While I was interviewing Coeur d’Alene senior running back Zach Keiser last week for a feature story, he intentionally stopped to make a point about his coaches, especially head coach Shawn Amos.
Many times we think football coaches, particularly head coaches, are supposed to be these stern, unapproachable figures. They exist to coach football and inspire their athletes to win at all costs. Nothing more and nothing less.
Some time after Coeur d’Alene fell to Twin Falls in the 2004 state championship game, Amos determined that he was going to change the culture of Vikings football. He and his coaches were going to strive to create a family atmosphere.
Mission accomplished. I say that not based on Coeur d’Alene winning its first state title in 25 years last Friday. I say that because Keiser’s comments – shared three days before the state final – were sentiments shared by his teammates.
“It’s family first with our coaches,” Keiser explained. “Their goal is to make us better men in life, better husbands, better fathers, you name it. I appreciate that. They’re not just about winning. They care about you.”
In a season full of ups and downs, the “family” had to deal with the loss of two of their own who died in a car accident in late September. They were friends with many of this year’s football players.
It’s not a coincidence that CdA won its final eight games including a decisive 28-7 decision over Centennial at the Kibbie Dome last Friday. They dedicated the rest of their season to the memory of their friends.
“It makes seasons like this even more special when you lose a couple of Vikings,” Amos said. “It gives you a reality check and makes you understand why this is important.”
In the space I have left in this column, we’ll look at the accomplishment of the CdA football team and the fall in general around North Idaho.
The state title aside, the 2010 CdA team has set the standard for what Amos wants to see develop among future teams.
“They’re just a great group of players,” Amos said after the title game, dripping from being drenched from an ice water shower. “They bought into what we sell – family first.”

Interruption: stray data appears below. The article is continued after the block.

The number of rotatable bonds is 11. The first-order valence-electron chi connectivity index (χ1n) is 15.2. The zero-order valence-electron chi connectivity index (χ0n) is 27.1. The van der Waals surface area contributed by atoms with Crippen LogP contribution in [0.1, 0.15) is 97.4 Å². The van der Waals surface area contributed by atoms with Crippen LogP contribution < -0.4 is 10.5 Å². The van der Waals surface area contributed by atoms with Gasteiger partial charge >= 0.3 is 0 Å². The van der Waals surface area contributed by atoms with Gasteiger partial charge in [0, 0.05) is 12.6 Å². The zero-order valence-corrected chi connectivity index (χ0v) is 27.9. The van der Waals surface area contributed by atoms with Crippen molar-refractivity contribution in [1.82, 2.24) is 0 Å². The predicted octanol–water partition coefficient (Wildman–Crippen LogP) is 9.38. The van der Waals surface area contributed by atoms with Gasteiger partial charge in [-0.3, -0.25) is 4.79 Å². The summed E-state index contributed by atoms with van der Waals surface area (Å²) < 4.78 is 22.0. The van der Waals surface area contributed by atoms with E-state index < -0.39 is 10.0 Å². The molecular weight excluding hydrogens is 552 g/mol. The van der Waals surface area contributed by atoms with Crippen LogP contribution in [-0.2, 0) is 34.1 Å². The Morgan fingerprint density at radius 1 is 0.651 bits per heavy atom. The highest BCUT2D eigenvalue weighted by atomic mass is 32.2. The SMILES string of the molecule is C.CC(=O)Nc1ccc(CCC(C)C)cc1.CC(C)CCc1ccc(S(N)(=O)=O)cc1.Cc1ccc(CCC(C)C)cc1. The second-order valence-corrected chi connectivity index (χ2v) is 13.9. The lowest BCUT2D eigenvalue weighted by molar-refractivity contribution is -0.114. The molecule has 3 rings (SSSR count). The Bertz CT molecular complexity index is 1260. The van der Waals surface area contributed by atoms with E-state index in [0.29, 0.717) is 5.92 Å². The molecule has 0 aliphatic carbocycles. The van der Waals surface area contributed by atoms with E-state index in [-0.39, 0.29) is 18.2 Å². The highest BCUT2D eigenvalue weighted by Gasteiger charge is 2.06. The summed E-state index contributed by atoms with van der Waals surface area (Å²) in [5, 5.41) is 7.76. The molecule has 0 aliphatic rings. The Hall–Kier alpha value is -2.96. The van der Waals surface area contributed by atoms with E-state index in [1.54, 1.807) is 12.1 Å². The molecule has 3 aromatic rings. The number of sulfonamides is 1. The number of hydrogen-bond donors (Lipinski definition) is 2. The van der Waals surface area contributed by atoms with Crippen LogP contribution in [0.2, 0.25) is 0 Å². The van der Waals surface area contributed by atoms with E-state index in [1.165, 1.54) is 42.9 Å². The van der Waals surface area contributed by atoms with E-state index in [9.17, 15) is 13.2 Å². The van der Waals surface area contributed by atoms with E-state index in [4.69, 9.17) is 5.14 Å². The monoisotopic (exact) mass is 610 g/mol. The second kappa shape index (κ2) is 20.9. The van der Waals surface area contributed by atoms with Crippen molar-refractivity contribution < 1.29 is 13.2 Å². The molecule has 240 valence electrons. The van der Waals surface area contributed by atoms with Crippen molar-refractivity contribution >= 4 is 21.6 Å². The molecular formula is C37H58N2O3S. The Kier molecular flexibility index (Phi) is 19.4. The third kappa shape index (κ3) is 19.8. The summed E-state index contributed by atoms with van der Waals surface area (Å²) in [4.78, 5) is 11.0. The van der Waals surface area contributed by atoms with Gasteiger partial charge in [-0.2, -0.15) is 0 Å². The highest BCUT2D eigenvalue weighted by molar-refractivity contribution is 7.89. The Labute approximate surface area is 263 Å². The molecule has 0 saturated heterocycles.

Then Amos talked about how far his program had progressed. From the very lean and difficult back-to-back 1-8 seasons his first two years to a minority of parents wanting him fired earlier this decade.
Many were comparing what CdA was doing to the program across town that had captured two state titles and played in four state championship games.
Fair or not, that’s what comes with coaching in a two-school town.
Amos’ coaches have been loyal, especially Ron Nelson and Matt House. They’ve been with him since the first season in 1997.
“Many ups and downs throughout,” Amos said. “There’s a certain group of people that never wavered including my coaching staff obviously. A very loyal staff. That’s hard to come by.”
The night before the state final, CdA’s seniors got together for what they called their weekly “hug” session, the final one for the season.
“(The) seniors talked a lot about family and what we do for them as a family and not so much about football,” Amos said. “That means a lot to us.”
Keiser made a key point about what would be necessary for CdA to realize its goal of a state title.
“The coaches pound DYJ into us,” Keiser said. “It means ‘Do your job’. It’s been our motto.”
And it worked.
CdA senior Kinsey Gomez went out in style, capturing a third state title to go with a runner-up finish.
Gomez was particularly dominating the past two seasons, winning by more than 30 seconds in both state finals.
The Timberlake girls pulled off a state repeat in 3A. Leading the way was sophomore Ashly George, who took second.
The Sandpoint girls soccer team lost in a shootout in the 4A state final; the Bonners Ferry boys also finished runner-up in 3A; and the St. Maries volleyball team fell short of repeating, finishing runner-up.
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